A Midnights Crisis
How Taylor Swift's new album inspired me to rethink the midlife crisis
I’m listening to Taylor Swift’s song “Anti-Hero” from her new album Midnights, and I wonder how the 32-year-old pop star can see inside my middle-aged head.
It’s me, hi, I’m the problem, it’s me.
Cue that refrain every time I’ve fretted about who I am, who I was, and who I want to become. I’ve been singing that self-deprecating tune since long before T.Swift had her first hit. (I’ll save you the trouble—the song was “Tim McGraw.” The year was 2006. She was sixteen.)
The “Anti-Hero” video vibes with 1970s avocado-green and harvest-gold, triggering my teenage anxieties. Taylor describes it as a “guided tour” through her insecurities, and I get it. Even now—post-career, post-menopausal—self-doubt still hangs in the room like so many macrame plant holders.
Tay Tay is at least a few years from perimenopause. And yet, as I listened to the song on repeat, I felt seen.
I have this thing where I get older, but just never wiser
Midnights become my afternoons
I haven’t slept well in ten years. At first, it was the hourly blankets-on-blankets-off gyrations, then the sound of passing time—tick-tick-tick—turned up to eleven.
It’s me, hi, I’m the problem, it’s me.
Maybe you’ve sung this tune too—pointing the finger at the mirror while whistling a “woulda-coulda-shoulda” refrain. But, as Taylor makes clear, these moments of reflection and uncertainty are not specific to midlife.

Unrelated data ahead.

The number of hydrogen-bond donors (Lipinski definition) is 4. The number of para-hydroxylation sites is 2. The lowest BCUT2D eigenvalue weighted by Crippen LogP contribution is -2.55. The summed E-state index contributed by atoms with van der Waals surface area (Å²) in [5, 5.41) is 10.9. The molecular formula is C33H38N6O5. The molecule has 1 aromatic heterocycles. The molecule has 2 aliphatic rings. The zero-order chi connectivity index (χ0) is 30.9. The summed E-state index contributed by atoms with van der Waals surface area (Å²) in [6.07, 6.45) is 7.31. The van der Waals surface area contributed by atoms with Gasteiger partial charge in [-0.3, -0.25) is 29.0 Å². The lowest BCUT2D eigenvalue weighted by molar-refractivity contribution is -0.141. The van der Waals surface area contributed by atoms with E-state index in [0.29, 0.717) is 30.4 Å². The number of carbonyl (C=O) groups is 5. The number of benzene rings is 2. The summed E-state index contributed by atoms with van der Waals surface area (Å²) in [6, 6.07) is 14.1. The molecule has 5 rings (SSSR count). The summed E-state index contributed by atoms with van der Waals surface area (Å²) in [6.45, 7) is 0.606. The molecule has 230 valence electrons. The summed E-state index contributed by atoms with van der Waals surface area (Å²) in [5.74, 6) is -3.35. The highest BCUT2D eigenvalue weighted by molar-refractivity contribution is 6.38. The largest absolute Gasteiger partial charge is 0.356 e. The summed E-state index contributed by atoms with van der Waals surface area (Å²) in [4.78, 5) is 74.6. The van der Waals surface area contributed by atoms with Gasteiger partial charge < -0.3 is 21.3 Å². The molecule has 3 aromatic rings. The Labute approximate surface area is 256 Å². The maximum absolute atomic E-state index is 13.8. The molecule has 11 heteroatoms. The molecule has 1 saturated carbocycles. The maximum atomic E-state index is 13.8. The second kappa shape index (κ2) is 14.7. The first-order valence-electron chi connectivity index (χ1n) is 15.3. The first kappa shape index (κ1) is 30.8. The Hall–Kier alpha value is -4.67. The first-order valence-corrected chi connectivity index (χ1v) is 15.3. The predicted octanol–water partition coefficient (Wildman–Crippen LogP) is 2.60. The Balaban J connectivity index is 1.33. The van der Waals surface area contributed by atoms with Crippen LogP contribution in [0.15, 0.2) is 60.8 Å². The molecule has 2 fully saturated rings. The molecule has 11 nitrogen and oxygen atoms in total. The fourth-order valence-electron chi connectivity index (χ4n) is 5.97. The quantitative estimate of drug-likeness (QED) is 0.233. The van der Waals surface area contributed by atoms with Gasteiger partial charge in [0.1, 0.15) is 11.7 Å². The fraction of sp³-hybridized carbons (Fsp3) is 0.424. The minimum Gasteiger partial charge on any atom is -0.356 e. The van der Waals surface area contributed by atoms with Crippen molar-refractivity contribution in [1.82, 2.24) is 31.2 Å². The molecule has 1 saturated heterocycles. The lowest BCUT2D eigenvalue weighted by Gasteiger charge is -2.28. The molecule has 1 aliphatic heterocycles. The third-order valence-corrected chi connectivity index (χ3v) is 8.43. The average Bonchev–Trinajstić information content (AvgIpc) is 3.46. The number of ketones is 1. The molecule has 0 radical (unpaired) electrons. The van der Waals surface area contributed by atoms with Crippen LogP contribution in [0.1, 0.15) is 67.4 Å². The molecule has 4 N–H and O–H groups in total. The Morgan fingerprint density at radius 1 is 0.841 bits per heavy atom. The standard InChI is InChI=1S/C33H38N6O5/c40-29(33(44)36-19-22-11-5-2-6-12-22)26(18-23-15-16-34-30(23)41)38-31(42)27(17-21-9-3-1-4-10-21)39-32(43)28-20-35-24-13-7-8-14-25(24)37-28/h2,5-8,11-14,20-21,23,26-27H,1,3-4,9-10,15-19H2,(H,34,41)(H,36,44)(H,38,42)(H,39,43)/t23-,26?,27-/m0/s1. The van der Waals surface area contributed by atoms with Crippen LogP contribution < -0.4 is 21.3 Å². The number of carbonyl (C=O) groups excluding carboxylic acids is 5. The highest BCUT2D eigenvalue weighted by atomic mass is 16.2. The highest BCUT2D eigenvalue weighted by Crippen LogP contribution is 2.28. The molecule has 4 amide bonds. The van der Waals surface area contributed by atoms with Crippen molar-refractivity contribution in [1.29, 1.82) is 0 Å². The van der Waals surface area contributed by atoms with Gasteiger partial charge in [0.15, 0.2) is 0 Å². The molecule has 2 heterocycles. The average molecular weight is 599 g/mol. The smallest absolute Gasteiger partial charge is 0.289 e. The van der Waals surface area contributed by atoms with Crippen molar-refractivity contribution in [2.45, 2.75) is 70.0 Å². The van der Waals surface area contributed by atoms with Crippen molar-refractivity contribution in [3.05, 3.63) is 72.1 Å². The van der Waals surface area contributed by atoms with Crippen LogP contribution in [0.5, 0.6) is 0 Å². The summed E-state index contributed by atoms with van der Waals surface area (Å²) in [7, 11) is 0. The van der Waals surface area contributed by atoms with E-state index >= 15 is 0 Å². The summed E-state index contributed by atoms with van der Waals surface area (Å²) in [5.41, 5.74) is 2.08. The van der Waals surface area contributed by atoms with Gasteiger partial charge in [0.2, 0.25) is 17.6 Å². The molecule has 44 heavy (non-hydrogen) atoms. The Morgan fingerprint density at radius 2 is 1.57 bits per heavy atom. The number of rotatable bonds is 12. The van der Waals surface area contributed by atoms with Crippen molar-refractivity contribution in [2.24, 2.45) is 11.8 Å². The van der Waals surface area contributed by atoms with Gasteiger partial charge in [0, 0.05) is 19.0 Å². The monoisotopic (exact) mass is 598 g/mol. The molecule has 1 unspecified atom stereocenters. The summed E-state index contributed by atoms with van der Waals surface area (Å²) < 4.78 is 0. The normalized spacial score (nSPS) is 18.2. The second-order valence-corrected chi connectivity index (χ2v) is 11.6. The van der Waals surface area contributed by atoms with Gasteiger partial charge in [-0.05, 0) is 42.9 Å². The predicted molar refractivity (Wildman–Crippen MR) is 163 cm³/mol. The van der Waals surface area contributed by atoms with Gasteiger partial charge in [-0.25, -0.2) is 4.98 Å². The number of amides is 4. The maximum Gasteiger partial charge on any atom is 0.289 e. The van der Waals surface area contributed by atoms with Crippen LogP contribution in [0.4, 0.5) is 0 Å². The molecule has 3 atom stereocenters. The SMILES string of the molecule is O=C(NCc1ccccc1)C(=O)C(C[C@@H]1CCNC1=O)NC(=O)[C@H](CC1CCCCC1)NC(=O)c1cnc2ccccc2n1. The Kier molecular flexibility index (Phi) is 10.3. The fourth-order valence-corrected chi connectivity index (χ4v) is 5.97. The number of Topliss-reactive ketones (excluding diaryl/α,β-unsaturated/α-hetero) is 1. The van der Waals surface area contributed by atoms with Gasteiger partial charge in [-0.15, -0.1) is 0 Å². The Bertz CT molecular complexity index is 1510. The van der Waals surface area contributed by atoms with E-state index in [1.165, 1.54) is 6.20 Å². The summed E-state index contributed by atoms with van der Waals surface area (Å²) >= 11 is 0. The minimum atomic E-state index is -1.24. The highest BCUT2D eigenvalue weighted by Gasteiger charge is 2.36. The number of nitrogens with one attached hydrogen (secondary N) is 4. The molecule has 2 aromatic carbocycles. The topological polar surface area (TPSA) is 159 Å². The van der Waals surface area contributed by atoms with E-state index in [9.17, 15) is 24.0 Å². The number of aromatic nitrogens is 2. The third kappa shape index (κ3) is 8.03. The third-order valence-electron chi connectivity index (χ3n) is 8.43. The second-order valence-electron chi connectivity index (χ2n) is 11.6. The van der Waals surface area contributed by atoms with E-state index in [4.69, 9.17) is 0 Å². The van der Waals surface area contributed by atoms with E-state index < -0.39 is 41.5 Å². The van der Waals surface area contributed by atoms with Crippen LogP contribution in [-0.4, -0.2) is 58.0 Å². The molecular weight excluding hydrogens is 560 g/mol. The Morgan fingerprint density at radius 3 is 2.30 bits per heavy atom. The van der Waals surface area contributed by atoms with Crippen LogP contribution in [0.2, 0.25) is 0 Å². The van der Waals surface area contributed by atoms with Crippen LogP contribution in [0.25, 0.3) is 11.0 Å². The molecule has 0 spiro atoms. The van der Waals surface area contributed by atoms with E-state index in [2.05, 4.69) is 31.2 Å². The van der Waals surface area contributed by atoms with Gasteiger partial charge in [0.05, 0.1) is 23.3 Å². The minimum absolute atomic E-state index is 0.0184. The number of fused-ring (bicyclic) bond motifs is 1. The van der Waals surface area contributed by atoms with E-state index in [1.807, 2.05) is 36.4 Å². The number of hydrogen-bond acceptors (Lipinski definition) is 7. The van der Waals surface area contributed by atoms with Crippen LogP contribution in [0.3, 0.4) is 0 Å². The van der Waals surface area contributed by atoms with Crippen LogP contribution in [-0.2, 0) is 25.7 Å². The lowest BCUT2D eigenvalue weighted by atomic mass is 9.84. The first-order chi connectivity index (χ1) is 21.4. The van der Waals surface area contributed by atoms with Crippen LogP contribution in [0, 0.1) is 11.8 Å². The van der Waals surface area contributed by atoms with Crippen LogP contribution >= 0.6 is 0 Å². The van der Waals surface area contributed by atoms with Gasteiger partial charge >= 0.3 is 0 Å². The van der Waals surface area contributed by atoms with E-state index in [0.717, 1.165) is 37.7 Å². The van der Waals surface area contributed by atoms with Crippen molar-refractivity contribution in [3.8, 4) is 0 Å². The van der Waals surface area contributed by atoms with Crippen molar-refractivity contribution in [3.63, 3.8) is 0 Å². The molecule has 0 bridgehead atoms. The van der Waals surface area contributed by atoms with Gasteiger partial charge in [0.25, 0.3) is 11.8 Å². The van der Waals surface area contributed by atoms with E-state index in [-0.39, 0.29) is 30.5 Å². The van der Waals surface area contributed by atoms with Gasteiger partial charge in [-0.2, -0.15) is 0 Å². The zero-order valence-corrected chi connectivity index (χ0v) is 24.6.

And while we’re on the subject, when did midlife become a crisis? I’ll tell you when. It was 1965. Canadian psychoanalyst Elliott Jaques, then 48, coined the term “midlife crisis” and defined it as a period of emotional turmoil between the ages of 40 and 60 when we confront our limitations and our mortality.
Since then, we’ve seen both tragic and comedic portrayals of midlife crises in movies and memes—he’s driving a new Maserati, and she’s fixing up an old house, quitting her job, and getting a dog. HA, Ha, ha… No. Seriously.
Forbes ran a piece this summer titled “Midlife Crisis: Signs and Symptoms,” highlighting “unhealthy behaviors” and “drastic changes” to look out for as though merely reaching age 50 or so was cause for concern rather than celebration. I am not discounting any mental health or physical challenges for which people should seek professional help. What I object to is the dramatic language linking the two concepts—midlife and crisis.
Even Ada Calhoun, author of Why We Can’t Sleep, has picked up the Boomer urgency and applied it to Gen X, subtitling her book Women’s New Midlife Crisis. I highly recommend reading the well-researched work, but there’s that word again—crisis. We need to calm down.
I prefer Anne Morrow Lindbergh’s more poetic version from her classic, Gift from the Sea, published in 1955.
“Perhaps middle age is, or should be, a period of shedding shells; the shell of ambition, the shell of material accumulations and possessions, the shell of the ego.”
Even if those shells are as comfortable as an old cardigan, we need to shake them off to keep growing.
Midlife is not a crisis. It’s a time for reflection, and—like midnights mark a new day—a time to begin again.
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I offer these prompts to help spur reflection and (re)inspiration as you head into your next chapter. Try writing for at least five minutes on the first prompt before moving on to the second.
Drop a few lines of writing in the comments, and I’ll share mine too. There is only one rule. Be kind to yourself as you write and to others as they trust this community with their words.
1, Reflect: Write a letter TO your 16-year-old self. Knowing what you know now, start it this way. Dear ____, You are not the problem…
2, Inspire: Write another letter FROM your 16-year-old self. Dear _____, It must be exhausting…